Adelaide Hospitals At 'Crisis Point'
Doctors, nurses and ambulance officers have come together in Adelaide to demand swift action from the state government to end overcrowding in public hospitals, particularly emergency departments.
Ambulance officers will consider not processing bills for transport and nurses may limit elective surgery from Monday if the government doesn't act by Friday to provide more beds.
Hospital doctors say they won't stand in the way of industrial action and will wage their own campaign to convince the government to respond.
The three groups want 50 beds opened at the recently mothballed Repatriation Hospital to take sub-acute patients as a first step to ease the pressure.
Ambulance Employees Association state secretary Phil Palmer says the situation has reached crisis point, putting lives at risk.
"What we want is for the government to open more beds," Mr Palmer told reporters on Wednesday.
"Whatever it costs, it needs to be done because South Australians are at risk.
"The whole hospital system is in a mess."
Australian Nursing and Midwifery state secretary Elizabeth Dabars said nurses were in deep distress that their patients were suffering.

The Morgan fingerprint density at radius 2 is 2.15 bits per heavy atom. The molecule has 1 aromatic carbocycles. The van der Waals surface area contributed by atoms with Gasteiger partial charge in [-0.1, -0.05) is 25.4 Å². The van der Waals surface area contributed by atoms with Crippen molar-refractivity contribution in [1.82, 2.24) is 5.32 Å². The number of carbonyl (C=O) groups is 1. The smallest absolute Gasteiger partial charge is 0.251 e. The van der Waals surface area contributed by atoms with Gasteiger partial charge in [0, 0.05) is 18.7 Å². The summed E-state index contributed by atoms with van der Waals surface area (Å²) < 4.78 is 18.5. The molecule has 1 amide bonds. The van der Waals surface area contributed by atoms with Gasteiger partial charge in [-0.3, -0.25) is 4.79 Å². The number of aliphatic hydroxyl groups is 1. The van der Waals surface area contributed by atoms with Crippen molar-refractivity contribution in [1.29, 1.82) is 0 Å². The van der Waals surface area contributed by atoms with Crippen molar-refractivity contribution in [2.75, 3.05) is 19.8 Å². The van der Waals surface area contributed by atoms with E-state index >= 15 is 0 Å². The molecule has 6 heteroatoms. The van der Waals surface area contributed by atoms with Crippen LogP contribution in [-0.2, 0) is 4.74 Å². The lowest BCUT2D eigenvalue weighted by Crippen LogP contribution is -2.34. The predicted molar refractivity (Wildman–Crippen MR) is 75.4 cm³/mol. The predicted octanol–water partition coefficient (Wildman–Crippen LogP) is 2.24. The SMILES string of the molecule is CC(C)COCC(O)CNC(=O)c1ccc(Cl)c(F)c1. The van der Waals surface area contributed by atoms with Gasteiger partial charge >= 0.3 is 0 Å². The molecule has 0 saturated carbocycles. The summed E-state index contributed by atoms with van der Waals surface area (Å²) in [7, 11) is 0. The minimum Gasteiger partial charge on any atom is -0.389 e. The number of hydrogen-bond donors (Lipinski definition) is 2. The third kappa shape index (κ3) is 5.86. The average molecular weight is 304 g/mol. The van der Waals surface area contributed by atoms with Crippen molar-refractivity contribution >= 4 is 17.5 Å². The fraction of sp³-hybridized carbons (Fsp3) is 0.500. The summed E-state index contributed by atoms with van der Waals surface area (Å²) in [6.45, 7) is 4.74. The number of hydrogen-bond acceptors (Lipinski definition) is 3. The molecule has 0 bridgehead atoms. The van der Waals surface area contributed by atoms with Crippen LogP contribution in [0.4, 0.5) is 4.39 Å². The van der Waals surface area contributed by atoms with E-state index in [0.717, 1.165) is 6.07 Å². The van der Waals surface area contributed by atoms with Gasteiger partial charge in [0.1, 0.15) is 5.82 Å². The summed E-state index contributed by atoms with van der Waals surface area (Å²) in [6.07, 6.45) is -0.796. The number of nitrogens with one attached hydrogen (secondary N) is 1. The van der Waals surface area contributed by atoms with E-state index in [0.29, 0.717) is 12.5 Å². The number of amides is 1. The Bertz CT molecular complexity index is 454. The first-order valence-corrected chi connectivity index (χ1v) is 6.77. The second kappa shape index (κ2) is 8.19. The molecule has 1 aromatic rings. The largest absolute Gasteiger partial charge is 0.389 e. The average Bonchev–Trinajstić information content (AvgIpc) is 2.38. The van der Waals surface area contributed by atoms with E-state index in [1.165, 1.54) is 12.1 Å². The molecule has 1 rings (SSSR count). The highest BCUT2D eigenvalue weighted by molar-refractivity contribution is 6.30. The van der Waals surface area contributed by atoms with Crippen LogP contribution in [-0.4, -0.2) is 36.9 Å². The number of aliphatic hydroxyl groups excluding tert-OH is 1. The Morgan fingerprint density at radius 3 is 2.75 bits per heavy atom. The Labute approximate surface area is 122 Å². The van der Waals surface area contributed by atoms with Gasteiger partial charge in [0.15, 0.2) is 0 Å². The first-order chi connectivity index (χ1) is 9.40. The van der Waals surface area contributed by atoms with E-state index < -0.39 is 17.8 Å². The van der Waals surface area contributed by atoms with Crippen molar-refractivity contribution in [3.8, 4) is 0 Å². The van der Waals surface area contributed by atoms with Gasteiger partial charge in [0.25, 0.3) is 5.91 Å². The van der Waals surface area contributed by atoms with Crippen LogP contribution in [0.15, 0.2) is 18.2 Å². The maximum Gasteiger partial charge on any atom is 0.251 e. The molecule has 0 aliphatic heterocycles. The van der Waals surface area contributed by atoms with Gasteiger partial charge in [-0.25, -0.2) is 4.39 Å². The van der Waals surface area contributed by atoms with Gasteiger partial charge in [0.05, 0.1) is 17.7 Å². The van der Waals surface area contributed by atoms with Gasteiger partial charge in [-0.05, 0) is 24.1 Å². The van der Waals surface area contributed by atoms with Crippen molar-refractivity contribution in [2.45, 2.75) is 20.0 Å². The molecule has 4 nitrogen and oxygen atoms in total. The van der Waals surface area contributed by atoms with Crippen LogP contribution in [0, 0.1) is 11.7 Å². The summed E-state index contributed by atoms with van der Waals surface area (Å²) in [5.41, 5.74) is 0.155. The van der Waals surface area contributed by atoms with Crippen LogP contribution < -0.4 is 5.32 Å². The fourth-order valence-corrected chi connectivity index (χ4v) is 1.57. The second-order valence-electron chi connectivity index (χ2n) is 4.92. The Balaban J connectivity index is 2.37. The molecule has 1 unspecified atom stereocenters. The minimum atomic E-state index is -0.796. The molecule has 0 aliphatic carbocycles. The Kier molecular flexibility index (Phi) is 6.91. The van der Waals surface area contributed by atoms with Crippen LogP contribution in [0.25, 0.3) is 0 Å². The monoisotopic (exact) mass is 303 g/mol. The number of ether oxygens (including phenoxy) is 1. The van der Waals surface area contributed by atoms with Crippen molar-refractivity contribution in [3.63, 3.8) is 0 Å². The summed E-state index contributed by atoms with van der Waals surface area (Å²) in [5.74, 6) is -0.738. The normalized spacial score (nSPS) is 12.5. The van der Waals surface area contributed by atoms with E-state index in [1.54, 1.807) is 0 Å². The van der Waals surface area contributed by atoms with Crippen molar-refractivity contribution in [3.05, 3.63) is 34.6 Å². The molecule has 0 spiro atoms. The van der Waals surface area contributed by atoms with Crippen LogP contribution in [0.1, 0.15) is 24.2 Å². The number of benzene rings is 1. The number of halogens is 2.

"It is only a matter of time before a tragedy strikes," she said.
Salaried Medical Officers Association senior industrial officer Bernadette Mulholland said if issues across the hospital system were not addressed it would lead to a "spiralling of this crisis".
"We need it to stop. We need the leadership to step up....so that we can have a good health system for our patients and our community who need this on a daily basis," she said.
Health Minister Stephan Wade said 20 beds would be made available in private hospitals, on top of 30 previously provided in country hospitals to ease the situation in the metropolitan area.
"We'll continue to look at
Mr Wade said it would take "weeks if not months" to activate the beds at the Repatriation Hospital, but that was actively being considered.
The minister will meet with the three unions again on Friday.